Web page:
Our Quantity x Price model now becomes:

Quantity = 818.72 - 5.14 * Price

Of course, we have an error associated with this equation, we can notice on the Quantity x Price scatterplot a lighter blue area, that is the error. A huge part of our jobs is to minimize this error as much as possible, so we get more accurate results.

Anyways, the final equation we get is the equation that represents is most **probable **(here is that important word again) scenario that will occur.

Once we have this (predictive) model, we can substitute in our profit equation:

Profit = Quantity * Price - Cost = (818.72 - 5.14 * Price) * Price - Cost

We notice that we have the price squared, and again coming back to our college classes, we know that these equations whose coefficients are powered to 2 (or second order equations) have a curve, which we can estimate the **maximum point** that represents the maximum profit we can get from a certain product.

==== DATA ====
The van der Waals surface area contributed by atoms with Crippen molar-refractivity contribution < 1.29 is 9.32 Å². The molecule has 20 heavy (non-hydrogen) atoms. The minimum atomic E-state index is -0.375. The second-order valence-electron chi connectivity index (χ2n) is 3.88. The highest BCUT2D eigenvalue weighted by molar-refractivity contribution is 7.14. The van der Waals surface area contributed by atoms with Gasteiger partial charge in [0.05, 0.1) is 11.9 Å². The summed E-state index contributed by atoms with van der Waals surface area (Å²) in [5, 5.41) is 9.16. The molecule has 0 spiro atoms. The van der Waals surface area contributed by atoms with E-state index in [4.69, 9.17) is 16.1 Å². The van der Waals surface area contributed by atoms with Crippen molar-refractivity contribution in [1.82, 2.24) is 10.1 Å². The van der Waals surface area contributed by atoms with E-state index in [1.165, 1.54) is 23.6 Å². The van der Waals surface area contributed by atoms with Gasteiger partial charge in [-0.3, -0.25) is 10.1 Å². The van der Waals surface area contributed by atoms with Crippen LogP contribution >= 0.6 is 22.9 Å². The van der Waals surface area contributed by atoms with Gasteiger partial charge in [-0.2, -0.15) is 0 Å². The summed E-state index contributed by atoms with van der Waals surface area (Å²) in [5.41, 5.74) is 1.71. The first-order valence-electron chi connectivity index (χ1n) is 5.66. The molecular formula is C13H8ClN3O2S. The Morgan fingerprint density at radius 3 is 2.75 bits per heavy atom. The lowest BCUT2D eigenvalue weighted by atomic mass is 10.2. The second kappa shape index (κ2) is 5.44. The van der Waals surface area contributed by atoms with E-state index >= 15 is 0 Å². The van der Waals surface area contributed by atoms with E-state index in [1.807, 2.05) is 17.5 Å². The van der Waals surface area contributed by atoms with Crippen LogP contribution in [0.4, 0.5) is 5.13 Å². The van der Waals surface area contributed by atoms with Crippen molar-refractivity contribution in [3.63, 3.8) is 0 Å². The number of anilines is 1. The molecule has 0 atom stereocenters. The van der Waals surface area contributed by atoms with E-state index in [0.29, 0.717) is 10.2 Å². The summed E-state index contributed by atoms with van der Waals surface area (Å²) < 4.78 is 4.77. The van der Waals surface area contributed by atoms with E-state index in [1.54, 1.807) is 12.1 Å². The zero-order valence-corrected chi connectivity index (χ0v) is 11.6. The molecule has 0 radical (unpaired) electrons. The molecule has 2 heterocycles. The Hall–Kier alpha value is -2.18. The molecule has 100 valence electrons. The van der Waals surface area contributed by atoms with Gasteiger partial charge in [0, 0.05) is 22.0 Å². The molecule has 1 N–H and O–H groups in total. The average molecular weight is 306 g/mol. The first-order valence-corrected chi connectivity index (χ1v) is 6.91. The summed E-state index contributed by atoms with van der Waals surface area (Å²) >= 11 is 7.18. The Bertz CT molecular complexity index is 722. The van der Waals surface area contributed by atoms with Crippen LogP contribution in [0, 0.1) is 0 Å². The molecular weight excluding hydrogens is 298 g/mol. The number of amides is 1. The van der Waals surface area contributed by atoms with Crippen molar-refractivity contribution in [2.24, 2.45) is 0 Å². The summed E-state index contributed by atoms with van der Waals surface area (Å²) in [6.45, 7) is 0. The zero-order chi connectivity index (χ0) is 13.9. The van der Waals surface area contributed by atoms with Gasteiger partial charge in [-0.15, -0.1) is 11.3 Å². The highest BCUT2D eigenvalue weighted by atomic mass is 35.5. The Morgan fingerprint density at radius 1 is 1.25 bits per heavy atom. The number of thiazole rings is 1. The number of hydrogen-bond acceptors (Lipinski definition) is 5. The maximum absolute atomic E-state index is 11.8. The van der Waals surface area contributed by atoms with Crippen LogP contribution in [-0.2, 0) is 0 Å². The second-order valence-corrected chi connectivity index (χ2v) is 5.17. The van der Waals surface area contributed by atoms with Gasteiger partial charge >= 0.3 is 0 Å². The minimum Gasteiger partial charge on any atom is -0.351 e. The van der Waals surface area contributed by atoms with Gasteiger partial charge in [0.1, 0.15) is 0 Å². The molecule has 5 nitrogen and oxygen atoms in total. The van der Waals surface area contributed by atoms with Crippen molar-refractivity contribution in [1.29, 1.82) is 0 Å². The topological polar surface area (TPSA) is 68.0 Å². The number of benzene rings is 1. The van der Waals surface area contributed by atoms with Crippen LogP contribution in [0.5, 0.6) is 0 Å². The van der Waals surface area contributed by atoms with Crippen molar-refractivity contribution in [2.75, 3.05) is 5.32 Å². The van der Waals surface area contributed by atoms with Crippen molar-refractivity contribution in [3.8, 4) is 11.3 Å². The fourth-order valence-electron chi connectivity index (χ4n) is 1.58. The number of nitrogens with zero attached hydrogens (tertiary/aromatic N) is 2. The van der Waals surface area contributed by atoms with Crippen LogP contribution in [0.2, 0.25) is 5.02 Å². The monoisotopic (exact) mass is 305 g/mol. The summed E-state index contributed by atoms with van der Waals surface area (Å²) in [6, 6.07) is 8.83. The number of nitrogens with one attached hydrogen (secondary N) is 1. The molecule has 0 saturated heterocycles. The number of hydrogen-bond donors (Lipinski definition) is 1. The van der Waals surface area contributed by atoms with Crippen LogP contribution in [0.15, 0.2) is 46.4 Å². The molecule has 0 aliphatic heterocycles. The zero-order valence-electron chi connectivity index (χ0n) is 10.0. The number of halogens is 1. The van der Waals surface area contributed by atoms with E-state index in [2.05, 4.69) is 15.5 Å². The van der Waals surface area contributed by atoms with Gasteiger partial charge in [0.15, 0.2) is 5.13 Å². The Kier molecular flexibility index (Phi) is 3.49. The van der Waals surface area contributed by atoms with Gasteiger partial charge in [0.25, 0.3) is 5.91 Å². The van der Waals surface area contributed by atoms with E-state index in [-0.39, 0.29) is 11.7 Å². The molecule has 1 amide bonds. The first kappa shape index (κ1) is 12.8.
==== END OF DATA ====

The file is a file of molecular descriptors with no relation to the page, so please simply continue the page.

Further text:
For the cost, we will assume a fixed value, but as you may have noticed, we could also create a cost model based also on demand. But let us keep things simple, we will assume that the cost is $ 90.00 per product. Plotting this equation we will get the following chart:

Where we can easily get the maximum profit by setting the price at $124.70, and by that, ending of our **prescriptive** analysis.

At the end of the day, what we will have is a robot recommending your company a price for every single product you sell.

# Wrap-up

I hope you enjoyed reading this article as I have writing it, and I hope it helps you to understand where you are, and where you want to be in your analytical journey. Notice that every analytical level is a step to the next one, so do not rush to get to the last phase without crossing the previous levels. Each one of the major kinds of analytics will give you the right information you need to ascend to the next one.